Tuesday, August 15, 2006

Fanatics Or Patriots?

The Washington Post has an interesting story, which puts a rare face on the "terrorists" fighting Israel. In the aftermath of the war, the commentary from Hezbollah fighters challenges the perception that these men are religious fanatics, first and foremost. As a matter of fact, maybe the reason they fought so hard, wasn't because of fanaticism, but civic duty:
"Either we live with dignity and strength or death is better," he said...

There was a word repeated time and again Monday in Khiam, by both fighters and the residents who chose to stay through the war. It was karama , or dignity. In the speeches of Arab leaders, ridden with clichés that often provided the rhetorical buttress of authoritarian regimes, it had come to lose much of its meaning. But in Khiam, it was uttered so often, so fervently, that it felt different.

"This is our land," said Bilal Ali Saleh, a 42-year-old beekeeper. "Can we leave our land? Would you leave your land?"...

My view, my sense of this, is that no one who comes from their land and is attached to it can ever be defeated," he added. "It is the land of their fathers, it is the land of their grandfathers."

It is estimated that more than 20000 shells landed on the village of Khiam. Despite the leveling of the village, Israel wasn't able to dislodge the Hezbollah fighters. Listening to the IDF officials, they attribute this fierce resistance to fanaticism, but the more you listen to the participants, the more you think they fought for their country. Their land, their identity, which seems entirely reasonable and, dare I say it, honorable by historic standards. Was the south of Lebanon armed for an offensive operation, or was it merely a "cold war" mentality, meant to deter a perceived aggressor?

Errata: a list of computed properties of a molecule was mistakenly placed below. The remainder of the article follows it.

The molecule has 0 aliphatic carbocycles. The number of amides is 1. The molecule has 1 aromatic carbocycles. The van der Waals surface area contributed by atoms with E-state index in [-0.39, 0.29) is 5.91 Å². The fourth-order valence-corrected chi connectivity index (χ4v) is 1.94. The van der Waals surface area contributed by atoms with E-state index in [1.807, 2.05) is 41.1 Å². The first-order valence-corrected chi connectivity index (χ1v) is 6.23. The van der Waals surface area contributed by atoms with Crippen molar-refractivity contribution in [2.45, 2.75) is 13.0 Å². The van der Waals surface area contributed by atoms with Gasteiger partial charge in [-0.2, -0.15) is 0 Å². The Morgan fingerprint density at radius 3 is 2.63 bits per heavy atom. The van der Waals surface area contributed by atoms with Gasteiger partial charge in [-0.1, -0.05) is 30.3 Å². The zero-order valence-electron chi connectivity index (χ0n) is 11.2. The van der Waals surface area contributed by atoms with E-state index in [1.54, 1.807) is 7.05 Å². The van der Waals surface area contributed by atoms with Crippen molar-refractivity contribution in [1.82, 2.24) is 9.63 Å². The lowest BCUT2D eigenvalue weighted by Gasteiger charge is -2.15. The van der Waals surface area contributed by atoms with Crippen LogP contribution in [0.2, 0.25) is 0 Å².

The main criticism of the "terrorists" during this campaign was their use of the katusha rockets that indiscriminately targeted civilians, and who's sole purpose was to inflict death. While not condoning this tactic, I think it important to put this action into perspective, when choosing moral sides:
The director of Nabatiyeh National Hospital in the south, Dr Hassan Wazni, has been quoted as speaking about "vacuum bombs''. 'They vacuum the air out of the body and that stops the breathing and thus the heart stops operating.' He also speaks about one 'death' case, that of Sadek Hamed (12) whose cause of death is still unknown (medically).

Dr. Bashir Sham, member of "French Association of Cardiovascular Surgeons", explains that the way the corpses look when they reach the hospital, especially those from the 'air strikes' in Doueir and Rmayleih, is very abnormal. "One might think they were burnt, but their colour is dark, they're inflated, and they have a terrible smell. All this, and the hair is not burnt nor do the bodies bleed.' Several doctors have claimed that white phosphorus has been used in the south of the Lebanon. They have no doubts. Certainly cluster shells have been used...

Guess what, there are no good and bad guys in this fight, as the propaganda suggests. Maybe, all we have is a tragic case of two opposing sides, who unfortunately view the other's destruction as their only path for survival. There is an underlying commonality at play, despite the polar opposite impressions.